Video game publisher Electronic Arts sued Zynga on Friday, accusing the social gaming company of copying key elements of EA's The Sims Social game for Zynga's own title, The Ville.
EA's lawsuit is the latest in a series of copycat accusations leveled against Zynga, a company that has shrugged off similar litigation in the past as it grew into the dominant publisher of games on Facebook.
In a 40-page filing, the Redwood City, California-based game publisher pointed out numerous game elements it claimed Zynga mimicked in The Ville, from personality traits to avatars' actions, such as conversing and dancing.
In one instance, EA claimed The Ville characters included eight personality types, ranging from athlete to villain, that mirrored The Sims own jock-to-scoundrel lineup. EA also accused Zynga of using eight identical colors for its characters' skin-tone palette.
"Zynga's design choices, animations, visual arrangements and character motions and actions have been directly lifted from The Sims Social," Lucy Bradshaw, head of EA's Maxis label, said in a statement. "The copying was so comprehensive that the two games are, to an uninitiated observer, largely indistinguishable."
The Sims Social, which allows players to create their own customizable characters and interact in a fictional town, was launched on Facebook in August last year.
Zynga announced its own Facebook offering The Ville, which allows users to dress their avatars, build homes and interact, in June as part of its Ville franchise.
"It's unfortunate that EA thought that this was an appropriate response to our game, and clearly demonstrates a lack of understanding of basic copyright principles," Reginald Davis, Zynga's general counsel, said in a statement.
"We plan to defend our rights to the fullest extent possible," he added.
GAMING INDUSTRY LAWSUITS COMMON
Analysts say it is highly common for competitors in the cutthroat gaming industry to create similar offerings, and the sector has seen a large number of lawsuits in recent years, most of which have been settled out of court.
"There's a tremendous significance to this case," said J Gregory Boyd, a partner at Frankfurt Kurnit Klein & Selz PC. "The issues of copying, particularly in the social space, have been bubbling for years. Now we have two behemoth companies that have the opportunity between the two of them to settle a lot of questions."
But even if EA-Zynga is settled without reaching a jury, which is likely, the court's decision to grant or deny EA's request for a preliminary injunction to stall "The Ville" could be telling, Boyd said.
Founded by CEO Mark Pincus in 2007, Zynga has been no stranger to copyright spats, but it has rarely faced an antagonist as large as EA in the courtroom.
"It's definitely a battle; it's going to be very costly and will take a lot of legal hours for EA to establish its claim," said Jovan Johnson, partner at Los Angeles-based law firm Johnson & Moo. "The problem that I see for Zynga is that EA is well capitalised, they can afford to maintain the lawsuit."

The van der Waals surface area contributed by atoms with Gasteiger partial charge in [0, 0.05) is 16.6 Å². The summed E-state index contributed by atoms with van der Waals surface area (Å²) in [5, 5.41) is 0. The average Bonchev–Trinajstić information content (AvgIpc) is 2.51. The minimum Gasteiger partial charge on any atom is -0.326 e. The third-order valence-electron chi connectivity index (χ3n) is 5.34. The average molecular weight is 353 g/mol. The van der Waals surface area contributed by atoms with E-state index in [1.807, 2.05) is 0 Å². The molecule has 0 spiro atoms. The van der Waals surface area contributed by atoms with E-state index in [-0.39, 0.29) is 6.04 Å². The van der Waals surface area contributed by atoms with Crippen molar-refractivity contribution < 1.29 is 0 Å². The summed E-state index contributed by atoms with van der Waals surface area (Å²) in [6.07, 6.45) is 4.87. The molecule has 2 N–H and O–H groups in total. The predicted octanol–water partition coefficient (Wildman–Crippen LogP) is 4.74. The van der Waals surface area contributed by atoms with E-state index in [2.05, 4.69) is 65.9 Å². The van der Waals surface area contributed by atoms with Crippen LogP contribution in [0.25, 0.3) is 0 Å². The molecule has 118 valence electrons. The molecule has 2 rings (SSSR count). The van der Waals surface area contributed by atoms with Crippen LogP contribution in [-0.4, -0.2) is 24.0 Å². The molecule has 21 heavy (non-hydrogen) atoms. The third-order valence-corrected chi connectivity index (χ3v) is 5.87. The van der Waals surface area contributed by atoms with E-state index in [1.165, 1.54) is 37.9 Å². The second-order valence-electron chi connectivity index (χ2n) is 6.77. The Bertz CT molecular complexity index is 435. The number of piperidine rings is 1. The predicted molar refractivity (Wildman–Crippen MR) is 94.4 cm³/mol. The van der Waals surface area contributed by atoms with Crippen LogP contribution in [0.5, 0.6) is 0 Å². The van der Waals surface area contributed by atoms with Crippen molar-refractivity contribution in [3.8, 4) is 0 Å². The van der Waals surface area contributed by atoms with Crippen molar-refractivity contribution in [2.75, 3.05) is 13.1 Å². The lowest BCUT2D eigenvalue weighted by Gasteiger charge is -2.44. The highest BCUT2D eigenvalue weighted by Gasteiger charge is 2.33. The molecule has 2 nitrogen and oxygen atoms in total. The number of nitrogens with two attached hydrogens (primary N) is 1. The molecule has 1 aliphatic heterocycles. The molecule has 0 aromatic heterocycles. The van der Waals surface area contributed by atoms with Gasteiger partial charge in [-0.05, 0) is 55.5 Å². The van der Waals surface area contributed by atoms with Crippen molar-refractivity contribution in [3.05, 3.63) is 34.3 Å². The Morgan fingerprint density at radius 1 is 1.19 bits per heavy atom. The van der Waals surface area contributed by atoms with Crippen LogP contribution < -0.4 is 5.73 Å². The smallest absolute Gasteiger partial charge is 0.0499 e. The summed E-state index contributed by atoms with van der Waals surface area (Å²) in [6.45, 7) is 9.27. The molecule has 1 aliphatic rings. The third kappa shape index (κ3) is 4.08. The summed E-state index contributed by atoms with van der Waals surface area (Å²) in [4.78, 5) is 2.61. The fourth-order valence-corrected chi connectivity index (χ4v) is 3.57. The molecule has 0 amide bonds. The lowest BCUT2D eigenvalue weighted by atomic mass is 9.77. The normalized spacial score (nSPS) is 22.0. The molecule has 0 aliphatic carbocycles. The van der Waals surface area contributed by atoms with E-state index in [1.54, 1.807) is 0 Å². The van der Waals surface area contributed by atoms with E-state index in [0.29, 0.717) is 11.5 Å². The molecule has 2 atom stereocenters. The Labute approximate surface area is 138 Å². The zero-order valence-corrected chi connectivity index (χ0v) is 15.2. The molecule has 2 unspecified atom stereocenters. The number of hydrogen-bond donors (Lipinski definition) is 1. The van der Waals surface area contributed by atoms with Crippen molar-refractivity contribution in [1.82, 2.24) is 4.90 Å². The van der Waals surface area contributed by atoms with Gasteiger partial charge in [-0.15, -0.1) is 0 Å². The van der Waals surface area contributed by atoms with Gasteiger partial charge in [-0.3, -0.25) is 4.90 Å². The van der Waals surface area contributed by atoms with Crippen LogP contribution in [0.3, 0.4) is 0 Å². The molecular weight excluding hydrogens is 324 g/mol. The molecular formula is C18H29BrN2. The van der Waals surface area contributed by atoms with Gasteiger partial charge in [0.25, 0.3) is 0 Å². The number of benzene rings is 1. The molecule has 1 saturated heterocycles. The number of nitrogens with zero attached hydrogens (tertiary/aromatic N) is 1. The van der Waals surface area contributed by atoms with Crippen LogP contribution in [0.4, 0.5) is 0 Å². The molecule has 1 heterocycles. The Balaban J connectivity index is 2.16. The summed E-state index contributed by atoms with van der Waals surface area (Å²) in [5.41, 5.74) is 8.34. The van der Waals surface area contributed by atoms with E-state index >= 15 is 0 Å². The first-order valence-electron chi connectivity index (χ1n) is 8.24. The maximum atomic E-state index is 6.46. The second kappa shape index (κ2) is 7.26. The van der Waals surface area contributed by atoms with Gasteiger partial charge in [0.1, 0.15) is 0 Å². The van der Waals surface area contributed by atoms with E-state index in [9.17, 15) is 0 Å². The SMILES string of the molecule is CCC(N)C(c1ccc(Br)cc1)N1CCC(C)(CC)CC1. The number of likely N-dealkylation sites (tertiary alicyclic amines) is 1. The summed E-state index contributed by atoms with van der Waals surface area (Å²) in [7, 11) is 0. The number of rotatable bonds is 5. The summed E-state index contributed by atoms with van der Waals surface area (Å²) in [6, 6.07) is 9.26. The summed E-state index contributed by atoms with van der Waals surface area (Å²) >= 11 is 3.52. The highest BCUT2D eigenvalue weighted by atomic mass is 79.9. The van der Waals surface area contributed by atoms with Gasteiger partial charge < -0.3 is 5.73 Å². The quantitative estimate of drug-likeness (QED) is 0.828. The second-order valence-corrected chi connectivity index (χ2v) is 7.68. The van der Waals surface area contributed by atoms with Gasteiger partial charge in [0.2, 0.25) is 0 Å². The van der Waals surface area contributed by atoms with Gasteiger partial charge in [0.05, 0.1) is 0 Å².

In 2011, Zynga settled with Digital Chocolate over a dispute about one of its early hits, Mafia Wars, while that same year, The Learning Channel, maker of educational hit Oregon Trail, slapped Zynga with a lawsuit over the name of a FrontierVille release also named Oregon Trail. That case also settled.
But has Zynga not shied away from dishing out lawsuits of its own. The company reached a settlement in December with game developer Vostu after suing the smaller company for copying games like CityVille. And in May, Zynga sued a French developer for using the word "Ville" in a game title.
Zynga stockholders, who have punished the stock in recent days following a disastrous second-quarter earnings report last week, barely flinched at news of the lawsuit.
"It's not the first time Zynga has been sued and it's not going to be the last," said National Alliance Securities analyst Mike Hickey. "They have bigger issues to look at."
EA ALLEGES ZYNGA HAD 'PRIVATE' INFORMATION
As part of its lawsuit, EA alleged that Zynga obtained "private" information about The Sims Social development plans after hiring three of EA's top employees shortly before the game's launch.
In 2011, Zynga hired EA's chief operating officer, John Schappert, to take on a similar role at Zynga at a time when "The Sims Social was in its final stages of development and EA was preparing its rollout," the lawsuit said.
It said other EA employees with knowledge of The Sims Social that followed Schappert to Zynga included Jeff Karp, now Zynga's top marketer, as well as Barry Cottle, a business development executive.
"By early 2012, Zynga had targeted and hired away three of EA's top executives who had access to the most sensitive design, development, and strategic information about The Sims Social," EA alleged.
The complaint was filed in the District Court for the Northern District of California.